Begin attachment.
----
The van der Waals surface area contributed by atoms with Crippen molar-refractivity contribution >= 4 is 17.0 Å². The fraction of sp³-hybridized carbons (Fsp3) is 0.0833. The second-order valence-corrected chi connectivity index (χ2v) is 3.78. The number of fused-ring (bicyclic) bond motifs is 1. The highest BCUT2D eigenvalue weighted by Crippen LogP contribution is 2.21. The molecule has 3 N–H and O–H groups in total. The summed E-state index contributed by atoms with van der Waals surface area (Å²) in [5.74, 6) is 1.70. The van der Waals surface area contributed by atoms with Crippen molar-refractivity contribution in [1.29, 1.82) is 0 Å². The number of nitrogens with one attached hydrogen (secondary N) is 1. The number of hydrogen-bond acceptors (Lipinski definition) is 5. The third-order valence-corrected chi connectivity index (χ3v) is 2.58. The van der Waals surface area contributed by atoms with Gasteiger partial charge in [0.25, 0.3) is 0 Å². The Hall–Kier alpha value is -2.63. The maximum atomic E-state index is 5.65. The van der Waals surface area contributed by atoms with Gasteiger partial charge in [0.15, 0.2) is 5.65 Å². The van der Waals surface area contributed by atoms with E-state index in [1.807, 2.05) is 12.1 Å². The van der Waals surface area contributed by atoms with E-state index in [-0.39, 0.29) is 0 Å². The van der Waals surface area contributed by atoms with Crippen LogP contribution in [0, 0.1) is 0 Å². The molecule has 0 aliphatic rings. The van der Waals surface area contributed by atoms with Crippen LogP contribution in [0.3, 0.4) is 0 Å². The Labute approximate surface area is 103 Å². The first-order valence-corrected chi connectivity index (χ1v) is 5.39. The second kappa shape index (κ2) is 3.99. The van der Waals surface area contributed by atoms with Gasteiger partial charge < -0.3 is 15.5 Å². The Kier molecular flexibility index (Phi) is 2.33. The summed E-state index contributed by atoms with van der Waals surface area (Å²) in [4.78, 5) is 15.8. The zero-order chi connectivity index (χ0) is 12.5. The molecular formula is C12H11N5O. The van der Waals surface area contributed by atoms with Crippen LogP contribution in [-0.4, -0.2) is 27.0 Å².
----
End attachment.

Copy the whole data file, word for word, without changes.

The van der Waals surface area contributed by atoms with Crippen molar-refractivity contribution >= 4 is 17.0 Å². The fraction of sp³-hybridized carbons (Fsp3) is 0.0833. The second-order valence-corrected chi connectivity index (χ2v) is 3.78. The number of fused-ring (bicyclic) bond motifs is 1. The highest BCUT2D eigenvalue weighted by Crippen LogP contribution is 2.21. The molecule has 3 N–H and O–H groups in total. The summed E-state index contributed by atoms with van der Waals surface area (Å²) in [5.74, 6) is 1.70. The van der Waals surface area contributed by atoms with Crippen molar-refractivity contribution in [1.29, 1.82) is 0 Å². The number of nitrogens with one attached hydrogen (secondary N) is 1. The number of hydrogen-bond acceptors (Lipinski definition) is 5. The third-order valence-corrected chi connectivity index (χ3v) is 2.58. The van der Waals surface area contributed by atoms with Gasteiger partial charge in [0.25, 0.3) is 0 Å². The Hall–Kier alpha value is -2.63. The maximum atomic E-state index is 5.65. The van der Waals surface area contributed by atoms with Gasteiger partial charge in [0.15, 0.2) is 5.65 Å². The van der Waals surface area contributed by atoms with E-state index in [1.807, 2.05) is 12.1 Å². The van der Waals surface area contributed by atoms with E-state index in [-0.39, 0.29) is 0 Å². The van der Waals surface area contributed by atoms with Crippen LogP contribution in [0, 0.1) is 0 Å². The molecule has 0 aliphatic rings. The van der Waals surface area contributed by atoms with Crippen LogP contribution in [0.3, 0.4) is 0 Å². The Labute approximate surface area is 103 Å². The first-order valence-corrected chi connectivity index (χ1v) is 5.39. The second kappa shape index (κ2) is 3.99. The van der Waals surface area contributed by atoms with Gasteiger partial charge < -0.3 is 15.5 Å². The Kier molecular flexibility index (Phi) is 2.33. The summed E-state index contributed by atoms with van der Waals surface area (Å²) in [4.78, 5) is 15.8. The zero-order chi connectivity index (χ0) is 12.5. The molecular formula is C12H11N5O. The van der Waals surface area contributed by atoms with Crippen LogP contribution in [-0.4, -0.2) is 27.0 Å².